Tuesday, December 18, 2007

Letting go...

Some people just can't let go during bodywork. They can't let go of the tension in their muscles or the worries in their heads or their expectations of what the experience will become in the next moment. Whatever they can't let go of, it often gets in the way of me doing my job.

Mind you, I am not trying to make it all about me, the therapist. Really it's all about you, the person I am working on. My comfort and ease in and around my job makes for a better massage or watsu experience for my guest. If I stand with poor posture, I can't get enough depth into muscle tissue to work knots out. If I am nervous because the guest keeps asking me overly personal, leading questions then my focus is no longer on my guest but on myself. Every choice I offer to you, my guest, once you are in the spa, is based on your personal preference. I'm only going to offer choices that work for me, so whatever you choose will be fine for me. That is one of the best tricks I have learned over the years: learn how to do something a few different ways in order to give people options that will work for me.

Watsu really challenges me in this regard. And not in a way you would think. Despite having to move someone's body through the water, the buoyancy provided by the water takes away much of the stress bodywork and massage puts on my body. The caveat is that the person has to surrender to the support of the water. When a person is relaxed, limp even, their bodies are easily manipulated, moved in and by the water. I was taught to work with the water in generating movement without it seeming forced or putting undue stress on the body, both mine and my guest's. Imagine the way kelp moves in the ocean; smooth, organic and effortless. That's the way you should look and feel when you are receiving watsu.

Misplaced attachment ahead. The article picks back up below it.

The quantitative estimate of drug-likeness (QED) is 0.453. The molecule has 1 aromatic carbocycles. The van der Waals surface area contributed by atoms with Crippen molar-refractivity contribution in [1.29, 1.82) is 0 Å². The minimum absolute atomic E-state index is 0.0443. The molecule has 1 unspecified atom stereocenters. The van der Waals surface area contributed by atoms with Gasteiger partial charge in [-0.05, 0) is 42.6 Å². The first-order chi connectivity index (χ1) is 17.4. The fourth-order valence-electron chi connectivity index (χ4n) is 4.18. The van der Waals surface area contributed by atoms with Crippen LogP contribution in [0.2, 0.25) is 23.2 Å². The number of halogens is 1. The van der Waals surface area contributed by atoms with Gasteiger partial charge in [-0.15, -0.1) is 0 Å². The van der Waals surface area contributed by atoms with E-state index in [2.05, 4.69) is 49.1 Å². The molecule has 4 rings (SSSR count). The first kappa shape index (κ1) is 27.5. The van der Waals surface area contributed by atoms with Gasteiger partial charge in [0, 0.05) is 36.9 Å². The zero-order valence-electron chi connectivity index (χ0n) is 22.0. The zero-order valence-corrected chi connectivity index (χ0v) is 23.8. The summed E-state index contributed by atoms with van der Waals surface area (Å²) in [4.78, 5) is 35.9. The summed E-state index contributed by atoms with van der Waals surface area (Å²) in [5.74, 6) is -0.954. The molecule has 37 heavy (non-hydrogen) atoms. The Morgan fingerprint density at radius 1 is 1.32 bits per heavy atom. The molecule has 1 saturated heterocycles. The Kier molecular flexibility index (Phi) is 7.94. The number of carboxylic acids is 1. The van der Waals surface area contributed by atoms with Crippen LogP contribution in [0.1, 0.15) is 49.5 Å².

Perhaps there is a mild fear, either of water or of having to trust a stranger to support you in the water. Sometimes, people will make their legs stiff and straight during watsu in what is often an attempt to stay afloat. Doing this makes the person more difficult to move and stretch, causing me to be more forceful in my movements, and thereby less relaxed myself. This always transmits from my hands and body to the recipient. Pulling the head up out of the water by bringing chin to chest is another common thing that people instinctively want to do if they feel like they are sinking too far into the water. Ironically, this will cause your hips to sink lower and cause your head to slip a bit out of my hands.

Sometimes there is an expectation of alertness or assistance. It is quite difficult to convince people that the best way to help is by not helping. It's human nature to help someone who is helping or being kind to you. In this case, it is not selfishness, it's a beautiful thing to let me do all the work, because it's really not work at all if you relax and let go.

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